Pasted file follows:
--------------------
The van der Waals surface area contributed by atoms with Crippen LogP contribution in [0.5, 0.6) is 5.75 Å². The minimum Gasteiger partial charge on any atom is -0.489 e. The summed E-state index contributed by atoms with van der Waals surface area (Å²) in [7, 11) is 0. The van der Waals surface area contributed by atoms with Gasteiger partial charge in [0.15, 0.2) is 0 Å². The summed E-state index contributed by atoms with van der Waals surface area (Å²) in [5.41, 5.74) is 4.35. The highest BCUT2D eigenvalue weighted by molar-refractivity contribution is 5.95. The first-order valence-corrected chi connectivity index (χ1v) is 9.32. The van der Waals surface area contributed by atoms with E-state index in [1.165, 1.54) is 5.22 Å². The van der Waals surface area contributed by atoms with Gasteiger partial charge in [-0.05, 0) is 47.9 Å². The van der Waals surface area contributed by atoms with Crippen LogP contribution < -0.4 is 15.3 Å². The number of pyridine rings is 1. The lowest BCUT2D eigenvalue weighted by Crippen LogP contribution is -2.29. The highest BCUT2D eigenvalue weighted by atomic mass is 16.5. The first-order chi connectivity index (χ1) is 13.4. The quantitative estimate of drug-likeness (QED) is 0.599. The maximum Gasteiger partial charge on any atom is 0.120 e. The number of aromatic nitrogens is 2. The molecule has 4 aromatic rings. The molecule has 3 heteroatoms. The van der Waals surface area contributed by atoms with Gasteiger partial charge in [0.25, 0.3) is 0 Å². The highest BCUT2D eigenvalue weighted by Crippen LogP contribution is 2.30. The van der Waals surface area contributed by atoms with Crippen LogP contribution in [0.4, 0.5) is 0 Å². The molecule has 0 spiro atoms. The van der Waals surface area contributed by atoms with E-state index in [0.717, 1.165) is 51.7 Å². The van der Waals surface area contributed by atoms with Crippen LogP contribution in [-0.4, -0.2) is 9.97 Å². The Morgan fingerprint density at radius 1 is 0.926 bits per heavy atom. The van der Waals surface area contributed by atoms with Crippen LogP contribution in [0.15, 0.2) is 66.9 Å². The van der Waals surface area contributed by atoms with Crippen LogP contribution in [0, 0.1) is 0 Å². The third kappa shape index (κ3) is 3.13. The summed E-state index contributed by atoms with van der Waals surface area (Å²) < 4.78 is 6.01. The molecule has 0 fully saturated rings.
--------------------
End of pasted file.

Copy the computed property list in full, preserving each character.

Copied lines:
The van der Waals surface area contributed by atoms with Crippen LogP contribution in [0.5, 0.6) is 5.75 Å². The minimum Gasteiger partial charge on any atom is -0.489 e. The summed E-state index contributed by atoms with van der Waals surface area (Å²) in [7, 11) is 0. The van der Waals surface area contributed by atoms with Gasteiger partial charge in [0.15, 0.2) is 0 Å². The summed E-state index contributed by atoms with van der Waals surface area (Å²) in [5.41, 5.74) is 4.35. The highest BCUT2D eigenvalue weighted by molar-refractivity contribution is 5.95. The first-order valence-corrected chi connectivity index (χ1v) is 9.32. The van der Waals surface area contributed by atoms with E-state index in [1.165, 1.54) is 5.22 Å². The van der Waals surface area contributed by atoms with Gasteiger partial charge in [-0.05, 0) is 47.9 Å². The van der Waals surface area contributed by atoms with Crippen LogP contribution < -0.4 is 15.3 Å². The number of pyridine rings is 1. The lowest BCUT2D eigenvalue weighted by Crippen LogP contribution is -2.29. The highest BCUT2D eigenvalue weighted by atomic mass is 16.5. The first-order chi connectivity index (χ1) is 13.4. The quantitative estimate of drug-likeness (QED) is 0.599. The maximum Gasteiger partial charge on any atom is 0.120 e. The number of aromatic nitrogens is 2. The molecule has 4 aromatic rings. The molecule has 3 heteroatoms. The van der Waals surface area contributed by atoms with Gasteiger partial charge in [0.25, 0.3) is 0 Å². The highest BCUT2D eigenvalue weighted by Crippen LogP contribution is 2.30. The van der Waals surface area contributed by atoms with Crippen LogP contribution in [0.4, 0.5) is 0 Å². The molecule has 0 spiro atoms. The van der Waals surface area contributed by atoms with E-state index in [0.717, 1.165) is 51.7 Å². The van der Waals surface area contributed by atoms with Crippen LogP contribution in [-0.4, -0.2) is 9.97 Å². The Morgan fingerprint density at radius 1 is 0.926 bits per heavy atom. The van der Waals surface area contributed by atoms with Crippen LogP contribution in [0.15, 0.2) is 66.9 Å². The van der Waals surface area contributed by atoms with Crippen LogP contribution in [0, 0.1) is 0 Å². The third kappa shape index (κ3) is 3.13. The summed E-state index contributed by atoms with van der Waals surface area (Å²) < 4.78 is 6.01. The molecule has 0 fully saturated rings.